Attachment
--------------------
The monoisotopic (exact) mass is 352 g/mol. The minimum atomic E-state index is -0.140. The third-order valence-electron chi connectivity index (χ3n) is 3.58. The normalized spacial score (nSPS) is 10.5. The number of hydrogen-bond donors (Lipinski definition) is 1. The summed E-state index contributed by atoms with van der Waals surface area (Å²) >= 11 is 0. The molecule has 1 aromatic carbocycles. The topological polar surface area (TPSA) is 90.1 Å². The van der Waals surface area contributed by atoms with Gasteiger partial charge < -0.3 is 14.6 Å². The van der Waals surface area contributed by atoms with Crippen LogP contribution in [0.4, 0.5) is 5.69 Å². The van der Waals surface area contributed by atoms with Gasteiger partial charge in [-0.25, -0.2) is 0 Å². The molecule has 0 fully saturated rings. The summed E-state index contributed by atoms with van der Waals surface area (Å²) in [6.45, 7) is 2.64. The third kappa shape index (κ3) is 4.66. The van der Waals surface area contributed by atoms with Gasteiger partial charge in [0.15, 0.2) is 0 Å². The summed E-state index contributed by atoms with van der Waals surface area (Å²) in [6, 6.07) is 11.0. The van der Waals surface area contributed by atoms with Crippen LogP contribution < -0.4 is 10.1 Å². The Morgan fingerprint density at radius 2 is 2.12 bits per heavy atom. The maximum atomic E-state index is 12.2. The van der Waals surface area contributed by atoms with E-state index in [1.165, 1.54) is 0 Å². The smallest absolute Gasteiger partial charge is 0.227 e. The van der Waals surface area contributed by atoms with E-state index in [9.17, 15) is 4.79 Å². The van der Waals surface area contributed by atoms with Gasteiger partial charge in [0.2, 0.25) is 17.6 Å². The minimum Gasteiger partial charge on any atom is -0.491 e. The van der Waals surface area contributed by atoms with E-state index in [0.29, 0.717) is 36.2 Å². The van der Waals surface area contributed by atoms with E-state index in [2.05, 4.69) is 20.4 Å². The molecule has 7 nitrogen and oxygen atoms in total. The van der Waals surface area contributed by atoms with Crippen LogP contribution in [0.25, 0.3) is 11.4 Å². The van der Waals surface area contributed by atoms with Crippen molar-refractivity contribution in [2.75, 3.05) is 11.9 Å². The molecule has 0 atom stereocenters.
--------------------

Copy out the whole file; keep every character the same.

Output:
The monoisotopic (exact) mass is 352 g/mol. The minimum atomic E-state index is -0.140. The third-order valence-electron chi connectivity index (χ3n) is 3.58. The normalized spacial score (nSPS) is 10.5. The number of hydrogen-bond donors (Lipinski definition) is 1. The summed E-state index contributed by atoms with van der Waals surface area (Å²) >= 11 is 0. The molecule has 1 aromatic carbocycles. The topological polar surface area (TPSA) is 90.1 Å². The van der Waals surface area contributed by atoms with Gasteiger partial charge < -0.3 is 14.6 Å². The van der Waals surface area contributed by atoms with Crippen LogP contribution in [0.4, 0.5) is 5.69 Å². The van der Waals surface area contributed by atoms with Gasteiger partial charge in [-0.25, -0.2) is 0 Å². The molecule has 0 fully saturated rings. The summed E-state index contributed by atoms with van der Waals surface area (Å²) in [6.45, 7) is 2.64. The third kappa shape index (κ3) is 4.66. The van der Waals surface area contributed by atoms with Gasteiger partial charge in [0.15, 0.2) is 0 Å². The summed E-state index contributed by atoms with van der Waals surface area (Å²) in [6, 6.07) is 11.0. The van der Waals surface area contributed by atoms with Crippen LogP contribution < -0.4 is 10.1 Å². The Morgan fingerprint density at radius 2 is 2.12 bits per heavy atom. The maximum atomic E-state index is 12.2. The van der Waals surface area contributed by atoms with E-state index in [1.165, 1.54) is 0 Å². The smallest absolute Gasteiger partial charge is 0.227 e. The van der Waals surface area contributed by atoms with E-state index in [9.17, 15) is 4.79 Å². The van der Waals surface area contributed by atoms with Gasteiger partial charge in [0.2, 0.25) is 17.6 Å². The minimum Gasteiger partial charge on any atom is -0.491 e. The van der Waals surface area contributed by atoms with E-state index in [0.29, 0.717) is 36.2 Å². The van der Waals surface area contributed by atoms with E-state index in [2.05, 4.69) is 20.4 Å². The molecule has 7 nitrogen and oxygen atoms in total. The van der Waals surface area contributed by atoms with Crippen LogP contribution in [0.25, 0.3) is 11.4 Å². The van der Waals surface area contributed by atoms with Crippen molar-refractivity contribution in [2.75, 3.05) is 11.9 Å². The molecule has 0 atom stereocenters.